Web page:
There was disturbance within the psychological order. Everywhere there was paralyzing fear harrowing people by day and haunting them by night. Deep clouds of anxiety and depression were suspended in our mental skies. More people were emotionally disturbed then than at any other time in our history. Morals were no longer important. Moral principles lost their distinctiveness. Right and wrong is a matter of how the President sees it. It is relative to his likes and dislikes.

The quest for political power was one of the deepest causes for contemporary abrasions between party men. Loose and easy language about level playing ground for all party men, resonant resolution about being in one family fell pleasantly on the ear, but for the good man in politics there was a credibility gap that cannot be over looked.

He remembers that with each modest advance, the political leaders raise the argument that he has come far enough.  Each step forward accents an ever-present tendency to backlash. It would be grossly unfair to omit recognition of a minority of good party leaders who genuinely wanted authentic democracy.

Their commitment is real, sincere, and was expressed in a thousand deeds. But they were balanced at the other end of the pole by the unregenerate politicians who declared by their actions that democracy is not worth having if it involves good men. The unregenerate politicians goal is the total reversal of all reforms, with re-establishment of naked oppression and if need be a native form of fascism.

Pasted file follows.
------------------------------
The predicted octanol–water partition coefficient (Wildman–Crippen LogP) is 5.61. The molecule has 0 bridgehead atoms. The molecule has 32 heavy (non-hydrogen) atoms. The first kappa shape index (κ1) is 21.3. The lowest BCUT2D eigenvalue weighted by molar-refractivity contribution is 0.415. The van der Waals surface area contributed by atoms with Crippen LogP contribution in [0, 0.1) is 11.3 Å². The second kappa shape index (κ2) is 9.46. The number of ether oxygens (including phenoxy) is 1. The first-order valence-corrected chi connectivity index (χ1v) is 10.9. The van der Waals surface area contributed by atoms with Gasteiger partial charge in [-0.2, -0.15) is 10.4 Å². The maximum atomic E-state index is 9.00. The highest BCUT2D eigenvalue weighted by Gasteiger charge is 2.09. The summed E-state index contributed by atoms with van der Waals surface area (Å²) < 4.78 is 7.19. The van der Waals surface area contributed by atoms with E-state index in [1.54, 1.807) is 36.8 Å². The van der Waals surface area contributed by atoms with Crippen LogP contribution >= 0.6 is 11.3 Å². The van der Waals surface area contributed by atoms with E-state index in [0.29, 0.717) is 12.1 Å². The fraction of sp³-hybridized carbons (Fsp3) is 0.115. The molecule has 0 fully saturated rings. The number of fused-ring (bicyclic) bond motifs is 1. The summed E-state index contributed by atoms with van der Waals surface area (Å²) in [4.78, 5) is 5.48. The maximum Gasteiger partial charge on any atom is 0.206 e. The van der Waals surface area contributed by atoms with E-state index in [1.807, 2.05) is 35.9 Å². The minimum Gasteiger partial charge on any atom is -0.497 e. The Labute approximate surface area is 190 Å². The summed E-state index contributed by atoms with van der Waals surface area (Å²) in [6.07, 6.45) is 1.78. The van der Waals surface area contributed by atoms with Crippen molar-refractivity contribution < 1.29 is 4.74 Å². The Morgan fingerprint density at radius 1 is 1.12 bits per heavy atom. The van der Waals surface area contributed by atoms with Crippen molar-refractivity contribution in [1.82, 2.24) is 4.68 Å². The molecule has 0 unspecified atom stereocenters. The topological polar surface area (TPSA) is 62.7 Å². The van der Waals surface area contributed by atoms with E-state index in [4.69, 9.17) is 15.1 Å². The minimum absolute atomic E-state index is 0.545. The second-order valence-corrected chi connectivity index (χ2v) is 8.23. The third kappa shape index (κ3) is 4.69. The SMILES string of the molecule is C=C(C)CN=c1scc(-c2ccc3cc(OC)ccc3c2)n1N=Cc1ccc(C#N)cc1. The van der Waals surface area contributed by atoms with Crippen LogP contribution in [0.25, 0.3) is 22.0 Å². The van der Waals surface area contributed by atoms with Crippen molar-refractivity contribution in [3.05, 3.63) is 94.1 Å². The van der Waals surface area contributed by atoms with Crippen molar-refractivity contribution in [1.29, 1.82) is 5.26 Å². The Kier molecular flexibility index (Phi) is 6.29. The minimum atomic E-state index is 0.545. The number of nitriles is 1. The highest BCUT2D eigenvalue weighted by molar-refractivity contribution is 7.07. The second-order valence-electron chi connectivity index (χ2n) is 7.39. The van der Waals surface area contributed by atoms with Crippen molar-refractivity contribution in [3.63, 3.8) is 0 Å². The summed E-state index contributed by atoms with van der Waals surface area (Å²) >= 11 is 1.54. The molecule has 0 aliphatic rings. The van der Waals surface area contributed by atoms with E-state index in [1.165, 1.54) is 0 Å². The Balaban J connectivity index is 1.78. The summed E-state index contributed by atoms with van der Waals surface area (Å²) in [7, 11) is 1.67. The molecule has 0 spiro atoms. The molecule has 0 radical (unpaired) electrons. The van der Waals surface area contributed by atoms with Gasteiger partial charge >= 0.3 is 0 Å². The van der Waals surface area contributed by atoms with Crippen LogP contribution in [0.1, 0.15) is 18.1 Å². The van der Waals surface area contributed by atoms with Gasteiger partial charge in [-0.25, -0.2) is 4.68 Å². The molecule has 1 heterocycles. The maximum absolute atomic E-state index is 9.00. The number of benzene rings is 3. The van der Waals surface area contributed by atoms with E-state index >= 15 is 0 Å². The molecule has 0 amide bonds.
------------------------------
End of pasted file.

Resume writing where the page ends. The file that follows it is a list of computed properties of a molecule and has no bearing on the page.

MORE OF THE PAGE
The great majority of Nigerians were suspended between these opposing attitudes of politicians. They were uneasy with political death but unwilling to pay a significant price to eradicate it. The persistence of political death at the beginning of that regime and the dawning awareness that good men must participate in politics necessitated structural changes in society, and generated a new phase of political resistance all over the country but they were intimidated, cajoled and harassed.

In that Obasanjo regime till now, the security agencies have not been able to arrest any of the political killers. There could be no possibility of life-transforming change anywhere in this country as long as the vast and solid influences of these politicians remain unchallenged and unhurt. We still hear stories of how men are being cajoled into oath of secrecy just to gain political favour. As a result of the weak cohesive political structure of the country the few good men in politics have not been able to imprint their ideology on the nation’s laws.